Legislation impacting the Judicial Branch

Each year the Georgia General Assembly passes bills that affect the judges and courts of the state. Though the General Assembly finished its 2014 session in near record time, this year was no exception. From court debt tax return setoff to veterans’ courts to new judgeships, the work of the Judicial Council and Administrative Office of the Courts is very much impacted by this year’s legislation.
 
Tax Intercept
altThe Administrative Office of the Courts was named as the sole claimant agency for the courts to make claims to the Department of Revenue.  HB 1000 allows the AOC to request tax refunds be offset based on requests by the state’s courts in order to collect court-ordered fees. Under this new law, courts could report to the AOC fines over $25. The AOC then submits the requests to the Department of Revenue. If a debtor is due a refund, the fines along with an administrative fee are directed  to the AOC, for distribution to the courts.  “This is an important step forward,” says Mike Cuccaro, “We have heard from other states that this measure will make offenders think twice about ignoring their court-ordered fines.”  Gov. Deal signed HB 1000 in Savannah, GA, on April 14 and it becomes effective on January 1, 2015.  While the bill was supported by the Judicial Council, special congratulations are due Judge Gary Jackson of the Municipal Court of the Atlanta for his tireless advocacy of this measure. 
 
Veterans Courts
On April 15, 2014, legislation was signed by Gov. Deal that allows any court with jurisdiction over criminal cases to establish veterans court divisions. SB 320 addresses the specialized treatment needs of veterans and aims to ensure that their re-entry into society is systematic, seamless, and successful.
 
“Georgia is a true military state, with more than 700,000 veterans calling it home,” said Deal. “It is our duty to give our wholehearted support to these brave men and women who so willingly and courageously put our security before their own. This legislation will provide veterans an alternative to the traditional justice system when impairments, often beyond their control, affect their transition back into society.”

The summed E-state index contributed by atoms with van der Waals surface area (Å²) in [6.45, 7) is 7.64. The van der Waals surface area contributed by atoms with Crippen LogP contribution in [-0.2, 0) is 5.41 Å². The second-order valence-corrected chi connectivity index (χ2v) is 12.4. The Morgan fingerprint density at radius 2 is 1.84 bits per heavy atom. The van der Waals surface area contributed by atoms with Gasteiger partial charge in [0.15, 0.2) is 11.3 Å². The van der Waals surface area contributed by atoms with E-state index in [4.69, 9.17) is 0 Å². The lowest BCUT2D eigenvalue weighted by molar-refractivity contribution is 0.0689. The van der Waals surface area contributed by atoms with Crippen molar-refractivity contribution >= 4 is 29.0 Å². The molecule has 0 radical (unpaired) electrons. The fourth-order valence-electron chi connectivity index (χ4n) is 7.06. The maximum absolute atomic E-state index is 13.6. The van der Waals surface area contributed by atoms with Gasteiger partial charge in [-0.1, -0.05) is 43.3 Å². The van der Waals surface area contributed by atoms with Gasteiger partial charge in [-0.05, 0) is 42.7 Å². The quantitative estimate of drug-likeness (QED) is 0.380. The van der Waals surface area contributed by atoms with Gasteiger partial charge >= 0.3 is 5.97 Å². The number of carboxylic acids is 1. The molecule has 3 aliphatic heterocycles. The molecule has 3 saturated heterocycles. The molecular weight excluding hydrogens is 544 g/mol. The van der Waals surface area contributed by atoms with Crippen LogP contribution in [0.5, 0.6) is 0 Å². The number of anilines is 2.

To maintain the current and future success of veteran court programs, the Judicial Council of Georgia will adopt standards and practices based on research published by agencies, which will be regularly updated to include new and developing research.
 
Alternative Dispute Resolution
altOn April 24, Gov. Deal signed HB 438 that raised the fee charged by court referred Alternative Dispute Resolution programs to $10 from $7.50.  Mr. Shinji Morokuma, Program Director, Georgia Commission on Dispute Resolution, said of the bill, "Local ADR programs provide critical services to their courts and communities. They are funded by ADR filing fees, which are collected locally, managed locally, and spent locally.  This new law increases the filing fee cap for the first time in 21 years, which will allow local court ADR programs to maintain their fiscal health and continue to meet the high public demand for mediation and arbitration services."
 
New Judges
HB 742 provides for two additional superior court judges in the Coweta and Waycross judicial circuits.  The seventh judge of the Coweta Circuit and the fourth judge of the Waycross Circuit will be appointed by Gov. Deal for terms beginning on July 1. 
 
HB 986 provides for an additional state court judge in Lowndes County.  The new judge, whose term begins July 1, will be appointed by the Governor.
 
Misdemeanor Probation Bill (HB 837) Vetoed
The Governor issued a veto statement regarding HB 837:
 
House Bill 837 provides updates and certain expansions to the role of private companies in the administration of probation services in Georgia. There is language in this legislation that would exempt certain key information about private probation services from the Georgia Open Records Act. I favor more transparency over private probation services and therefore I am not in favor of this information being exempt from the Georgia Open Records Act. In addition, it is my understanding that the Supreme Court of Georgia has under its consideration an appeal that would address the role of private probation services and, while the current law pertaining to private probation services remains in effect, this legislation seeks to have a preemptive impact on any decision in that appeal. With these considerations in mind, I VETO House Bill 837.
 
The trial court councils, the AOC and County and Municipal Probation Advisory Council are examining the veto message and the performance audit referenced by the Governor to assess next steps.
 
For a full view of the legislation that impacts the judiciary, go here.
For a full view of the legislation signed by Gov. Deal, go here.

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